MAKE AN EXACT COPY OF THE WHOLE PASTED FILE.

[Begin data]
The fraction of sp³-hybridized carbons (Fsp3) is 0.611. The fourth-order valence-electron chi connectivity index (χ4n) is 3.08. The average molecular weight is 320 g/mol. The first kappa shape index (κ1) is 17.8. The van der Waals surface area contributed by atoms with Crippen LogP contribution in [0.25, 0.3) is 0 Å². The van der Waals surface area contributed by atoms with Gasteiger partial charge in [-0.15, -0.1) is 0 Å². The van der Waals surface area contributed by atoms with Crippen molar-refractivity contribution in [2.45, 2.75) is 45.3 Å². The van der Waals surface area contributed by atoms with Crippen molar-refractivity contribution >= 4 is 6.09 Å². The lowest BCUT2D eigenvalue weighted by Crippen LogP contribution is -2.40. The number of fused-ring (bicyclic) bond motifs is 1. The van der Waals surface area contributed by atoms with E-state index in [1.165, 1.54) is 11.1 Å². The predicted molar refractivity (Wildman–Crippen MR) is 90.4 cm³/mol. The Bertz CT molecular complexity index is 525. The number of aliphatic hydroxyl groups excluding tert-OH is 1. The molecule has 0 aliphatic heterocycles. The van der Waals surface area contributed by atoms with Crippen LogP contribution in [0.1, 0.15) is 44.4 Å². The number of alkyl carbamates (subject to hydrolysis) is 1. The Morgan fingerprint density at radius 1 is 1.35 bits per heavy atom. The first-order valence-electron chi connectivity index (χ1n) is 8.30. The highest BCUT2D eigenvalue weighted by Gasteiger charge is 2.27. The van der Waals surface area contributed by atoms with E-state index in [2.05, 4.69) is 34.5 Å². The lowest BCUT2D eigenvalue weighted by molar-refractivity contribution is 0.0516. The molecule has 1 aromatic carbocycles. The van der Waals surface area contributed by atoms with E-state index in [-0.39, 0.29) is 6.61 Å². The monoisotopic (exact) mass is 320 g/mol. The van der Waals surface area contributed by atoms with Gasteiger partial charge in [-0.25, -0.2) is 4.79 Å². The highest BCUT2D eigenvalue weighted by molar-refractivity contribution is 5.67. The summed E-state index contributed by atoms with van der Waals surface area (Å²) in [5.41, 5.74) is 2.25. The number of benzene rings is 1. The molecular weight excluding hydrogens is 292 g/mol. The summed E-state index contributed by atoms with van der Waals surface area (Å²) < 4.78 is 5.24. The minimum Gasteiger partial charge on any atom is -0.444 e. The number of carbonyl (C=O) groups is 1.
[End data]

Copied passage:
The fraction of sp³-hybridized carbons (Fsp3) is 0.611. The fourth-order valence-electron chi connectivity index (χ4n) is 3.08. The average molecular weight is 320 g/mol. The first kappa shape index (κ1) is 17.8. The van der Waals surface area contributed by atoms with Crippen LogP contribution in [0.25, 0.3) is 0 Å². The van der Waals surface area contributed by atoms with Gasteiger partial charge in [-0.15, -0.1) is 0 Å². The van der Waals surface area contributed by atoms with Crippen molar-refractivity contribution in [2.45, 2.75) is 45.3 Å². The van der Waals surface area contributed by atoms with Crippen molar-refractivity contribution >= 4 is 6.09 Å². The lowest BCUT2D eigenvalue weighted by Crippen LogP contribution is -2.40. The number of fused-ring (bicyclic) bond motifs is 1. The van der Waals surface area contributed by atoms with E-state index in [1.165, 1.54) is 11.1 Å². The predicted molar refractivity (Wildman–Crippen MR) is 90.4 cm³/mol. The Bertz CT molecular complexity index is 525. The number of aliphatic hydroxyl groups excluding tert-OH is 1. The molecule has 0 aliphatic heterocycles. The van der Waals surface area contributed by atoms with Crippen LogP contribution in [0.1, 0.15) is 44.4 Å². The number of alkyl carbamates (subject to hydrolysis) is 1. The Morgan fingerprint density at radius 1 is 1.35 bits per heavy atom. The first-order valence-electron chi connectivity index (χ1n) is 8.30. The highest BCUT2D eigenvalue weighted by Gasteiger charge is 2.27. The van der Waals surface area contributed by atoms with E-state index in [2.05, 4.69) is 34.5 Å². The lowest BCUT2D eigenvalue weighted by molar-refractivity contribution is 0.0516. The molecule has 1 aromatic carbocycles. The van der Waals surface area contributed by atoms with E-state index in [-0.39, 0.29) is 6.61 Å². The monoisotopic (exact) mass is 320 g/mol. The van der Waals surface area contributed by atoms with Gasteiger partial charge in [-0.25, -0.2) is 4.79 Å². The highest BCUT2D eigenvalue weighted by molar-refractivity contribution is 5.67. The summed E-state index contributed by atoms with van der Waals surface area (Å²) in [5.41, 5.74) is 2.25. The number of benzene rings is 1. The molecular weight excluding hydrogens is 292 g/mol. The summed E-state index contributed by atoms with van der Waals surface area (Å²) < 4.78 is 5.24. The minimum Gasteiger partial charge on any atom is -0.444 e. The number of carbonyl (C=O) groups is 1.